If you are under investigation for a federal offense or if you were contacted by a federal law enforcement agency or any other agency concerning a federal investigation or alleged crime that could be federal, you may need a Federal Public Defender. In addition, if you were subpoenaed to appear in U.S. District Court, you may need a Federal Public Defender.
You have the right to speak to an attorney prior to questioning and you have the right to have an attorney with you during questioning.Discovery & Investigation
Preparing your case:
There are two main ways that you and your attorney get the information you need to defend your case: discovery and investigation.
What is discovery?
"Discovery" is the process of getting information from the other side in a court case. You will also hear the word "discovery" used to describe evidence against you that the prosecutor must give to your attorney. The discovery process lets your attorney get the information he or she needs in order to defend you.
What type of discovery does the prosecutor have to give my attorney?
The government has to give your attorney copies of any documents that they plan to use against you at trial, or that are important to the preparation of your defense; any test results; and any statements you made to law enforcement. Your attorney will also be allowed to look at any physical evidence that the government plans to use against you. Basically, the prosecutor has to let you and your attorney see almost all of the evidence that would be used against you at a trial.
When do we get discovery?
The first thing your attorney may do after your detention hearing is ask the prosecutor, in writing, for discovery. Then your attorney, and maybe an investigator, will review that discovery with you. The discovery will give us an idea about the strength of the case against you. Decisions about what motions to bring, what investigation to do, and whether or not to try for a plea bargain, often depend on what's in the discovery.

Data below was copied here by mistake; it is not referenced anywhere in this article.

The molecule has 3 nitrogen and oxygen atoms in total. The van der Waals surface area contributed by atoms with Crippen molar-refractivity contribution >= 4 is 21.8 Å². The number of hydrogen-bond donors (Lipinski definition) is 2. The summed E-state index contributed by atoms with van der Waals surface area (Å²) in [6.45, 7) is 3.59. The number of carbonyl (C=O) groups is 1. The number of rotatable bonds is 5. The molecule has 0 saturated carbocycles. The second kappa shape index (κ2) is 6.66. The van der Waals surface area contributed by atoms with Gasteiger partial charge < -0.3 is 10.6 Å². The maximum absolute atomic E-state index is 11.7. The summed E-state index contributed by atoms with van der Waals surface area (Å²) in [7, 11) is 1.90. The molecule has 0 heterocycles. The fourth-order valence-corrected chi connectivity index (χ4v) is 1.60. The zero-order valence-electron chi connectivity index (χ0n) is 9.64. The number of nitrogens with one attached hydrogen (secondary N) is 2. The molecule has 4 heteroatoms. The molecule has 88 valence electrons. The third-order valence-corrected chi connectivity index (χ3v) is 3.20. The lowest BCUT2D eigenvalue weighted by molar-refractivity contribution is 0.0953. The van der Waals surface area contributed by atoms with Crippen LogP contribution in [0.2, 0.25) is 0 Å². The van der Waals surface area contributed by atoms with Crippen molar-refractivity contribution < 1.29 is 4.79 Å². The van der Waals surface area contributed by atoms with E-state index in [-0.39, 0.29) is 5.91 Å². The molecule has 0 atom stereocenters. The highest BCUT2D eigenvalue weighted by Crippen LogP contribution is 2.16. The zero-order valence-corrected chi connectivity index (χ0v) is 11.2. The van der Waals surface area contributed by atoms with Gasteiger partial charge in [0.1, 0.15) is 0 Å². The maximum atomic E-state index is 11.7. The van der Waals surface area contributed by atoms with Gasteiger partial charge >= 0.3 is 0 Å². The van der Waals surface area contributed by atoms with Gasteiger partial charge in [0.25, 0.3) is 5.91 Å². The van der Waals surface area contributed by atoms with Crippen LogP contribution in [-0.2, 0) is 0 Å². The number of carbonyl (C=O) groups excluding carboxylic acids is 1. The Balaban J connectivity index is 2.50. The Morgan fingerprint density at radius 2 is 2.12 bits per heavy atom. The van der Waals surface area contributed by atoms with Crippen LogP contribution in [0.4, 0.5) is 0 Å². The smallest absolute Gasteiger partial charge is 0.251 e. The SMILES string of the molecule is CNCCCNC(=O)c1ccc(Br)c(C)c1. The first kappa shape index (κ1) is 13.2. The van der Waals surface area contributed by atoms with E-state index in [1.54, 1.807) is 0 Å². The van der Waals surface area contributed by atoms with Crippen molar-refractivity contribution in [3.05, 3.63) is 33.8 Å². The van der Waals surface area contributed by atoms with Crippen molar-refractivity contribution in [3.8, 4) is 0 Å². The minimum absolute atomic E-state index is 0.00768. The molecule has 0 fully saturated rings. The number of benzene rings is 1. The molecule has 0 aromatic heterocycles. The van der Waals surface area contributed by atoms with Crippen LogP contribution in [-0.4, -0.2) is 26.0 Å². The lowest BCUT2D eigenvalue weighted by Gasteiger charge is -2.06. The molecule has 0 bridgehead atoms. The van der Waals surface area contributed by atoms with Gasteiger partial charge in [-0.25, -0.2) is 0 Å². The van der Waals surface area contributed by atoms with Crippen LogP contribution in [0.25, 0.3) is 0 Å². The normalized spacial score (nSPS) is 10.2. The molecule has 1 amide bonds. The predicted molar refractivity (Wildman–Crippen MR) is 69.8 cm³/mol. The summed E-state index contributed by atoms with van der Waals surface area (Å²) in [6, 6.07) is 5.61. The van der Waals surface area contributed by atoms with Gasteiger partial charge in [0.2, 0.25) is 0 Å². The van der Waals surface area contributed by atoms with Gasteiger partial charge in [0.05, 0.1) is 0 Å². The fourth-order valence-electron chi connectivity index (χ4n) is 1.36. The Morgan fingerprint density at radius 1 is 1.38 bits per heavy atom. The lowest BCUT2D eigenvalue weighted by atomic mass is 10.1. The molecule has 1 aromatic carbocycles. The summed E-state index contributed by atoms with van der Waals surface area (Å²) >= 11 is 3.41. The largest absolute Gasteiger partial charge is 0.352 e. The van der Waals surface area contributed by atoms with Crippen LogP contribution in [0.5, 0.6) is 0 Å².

Independently of the discovery process, your lawyer and other members of your legal team will explore whether you have any possible defenses. They will also explore other issues that could affect your case. In some cases, but not all, this requires investigation. Your lawyer will determine whether your case needs investigation. Investigation varies widely from case to case, and can include locating and interviewing witnesses, examining scenes, having physical evidence tested, getting expert opinions, etc. If investigation is needed, an investigator from our office may do much of the work, such as interviewing witnesses. A paralegal may organize information and prepare exhibits to help your case. You, your lawyer, investigator, and paralegal are a team. Any of these people may visit you to discuss your case. What you say to them is completely confidential. Please cooperate with all of them, so that we can do the best job possible in defending you! Not every case needs an investigator. Your attorney will explain to you what investigation is appropriate for your case.
Do we have to give discovery to the prosecutor?
Anything you tell your attorney, investigator, or other federal defender employee is privileged, and will never be disclosed to the prosecutor or anyone else, except with your permission. If your case goes to trial, however, your attorney will have to show the prosecutor any evidence you will use in your case, and any test results that will be used at the trial. During the investigation of your case, your legal team will take care to protect all information you give them. Your attorney will explain as you go along which information has to be shared with the prosecutor.